Photo: Avery Crews Prado de Lima and Alexa Carr

Turning Pages: Connecting with Creativity throughout Chapters of Life

Posted on December 22, 2023 by Alexa Carr, TPF Fellow 2023/24
"The arts are not a way to make a living. They are a very human way of making life more bearable. Practicing an art, no matter how well or badly, is a way to make your soul grow, for heaven's sake. Sing in the shower. Dance to the radio. Tell stories. Write a poem to a friend, even a lousy poem. Do it as well as you possibly can. You will get an enormous reward. You will have created something."

This quote from (fellow Hoosier), Kurt Vonnegut, is one that I've heard many times but was recently reminded of while reading When You Wonder, You're Learning: Mister Roger's Enduring Lessons for Raising Creative, Curious Caring Kids by Gregg Behr and Ryan Rydzewski. Recently, through the Suncoast Campaign for Grade-Level Reading initiative, I co-led a book circle with TPF Fellow Kellie Alexander about When You Wonder, You're Learning. This book circle was made up of individuals from all four counties of the Suncoast. Honestly, at first, I was a little nervous to lead a book circle–especially one full of people I hadn't met yet. I had never been a part of a book circle, let alone led one. But, this book and the incredible, creative group of people in the circle have made it a joy to be a part of.

I've always considered myself to be a creative person. Growing up, I was almost always working on a craft project with my mamaw or picking up a new hobby–like sewing, painting, or show choir. This has continued into adulthood, as my previous job before my Fellowship at The Patterson Foundation was at an arts & culture nonprofit, PATTERN. At that job, I spent a lot of time being creative and creative-adjacent. I had the opportunity to work as the assistant stylist for photoshoots, write articles for their magazine, and connect with incredible artists across the Midwest. With finishing graduate school, then studying abroad, then moving states to begin a new job, I hadn't made time to be "traditionally creative" as much as I had previously. I'd lamented this fact a bit, but ultimately had done nothing about it (or so I thought).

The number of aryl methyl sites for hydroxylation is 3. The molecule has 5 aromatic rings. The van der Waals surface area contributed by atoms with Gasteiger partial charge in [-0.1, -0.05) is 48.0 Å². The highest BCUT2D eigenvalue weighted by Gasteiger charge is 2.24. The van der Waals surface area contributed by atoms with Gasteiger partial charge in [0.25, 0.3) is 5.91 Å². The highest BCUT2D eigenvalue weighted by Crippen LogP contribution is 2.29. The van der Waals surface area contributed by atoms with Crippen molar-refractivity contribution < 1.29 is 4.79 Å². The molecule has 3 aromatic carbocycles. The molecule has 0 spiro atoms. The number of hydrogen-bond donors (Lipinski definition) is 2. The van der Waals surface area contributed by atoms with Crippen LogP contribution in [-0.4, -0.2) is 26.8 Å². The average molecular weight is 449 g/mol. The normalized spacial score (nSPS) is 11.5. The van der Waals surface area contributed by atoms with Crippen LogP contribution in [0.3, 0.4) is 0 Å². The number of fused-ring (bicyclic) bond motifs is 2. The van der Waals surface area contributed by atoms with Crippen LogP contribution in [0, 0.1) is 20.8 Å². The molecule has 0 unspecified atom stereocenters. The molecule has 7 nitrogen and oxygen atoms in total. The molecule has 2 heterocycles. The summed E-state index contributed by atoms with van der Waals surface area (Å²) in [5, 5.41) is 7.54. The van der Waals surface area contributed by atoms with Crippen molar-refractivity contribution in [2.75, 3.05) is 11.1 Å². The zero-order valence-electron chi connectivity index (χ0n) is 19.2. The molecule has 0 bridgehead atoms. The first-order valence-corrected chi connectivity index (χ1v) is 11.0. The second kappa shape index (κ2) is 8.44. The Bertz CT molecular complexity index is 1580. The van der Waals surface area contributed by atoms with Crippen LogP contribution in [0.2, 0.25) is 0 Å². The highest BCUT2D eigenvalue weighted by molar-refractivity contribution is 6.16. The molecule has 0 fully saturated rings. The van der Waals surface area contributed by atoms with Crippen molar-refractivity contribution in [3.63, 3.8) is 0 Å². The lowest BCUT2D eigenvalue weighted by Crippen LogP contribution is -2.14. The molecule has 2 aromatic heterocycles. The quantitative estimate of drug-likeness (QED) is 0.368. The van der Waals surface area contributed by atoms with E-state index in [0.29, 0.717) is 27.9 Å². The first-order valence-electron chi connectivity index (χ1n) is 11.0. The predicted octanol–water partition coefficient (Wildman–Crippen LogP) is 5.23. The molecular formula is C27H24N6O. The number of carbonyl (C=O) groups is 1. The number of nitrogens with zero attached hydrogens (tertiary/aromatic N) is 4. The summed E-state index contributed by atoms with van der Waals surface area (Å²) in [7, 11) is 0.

This book reminded me of a couple facts that I knew to be true; the first is–you don't have to be doing a "traditionally creative" activity to be creative. Creativity and curiosity can be mindsets rather than stagnant definitions. This was such an important reminder to me to always look at situations in creative ways, whether it seems like a "creative situation" or not.

At TPF, I've had the opportunity to be creative in a less traditionally crafty–but more creative innovative way. Also, I've been introduced to some incredible Suncoast art-focused nonprofits like the Visual Arts Center and Art Center Sarasota.

The second fact the book reminded me of was that you don't actually have to be doing the creative activity "well" to be doing it. This relates back to the opening Vonnegut quote. Just because there is not a "purpose" to doing creative activities doesn't mean you shouldn't be doing them. In fact, it means you should. Although this book reminded me that I already am being creative, it also inspired me to take action and restart some of the more "crafty" hobbies.

If you were a part of the book circle, I hope you had some similar positive takeaways from When You Wonder, You're Learning. I also hope you can join us at the When You Wonder You're Learning Book Circle Celebration on January 24th! Register Here!

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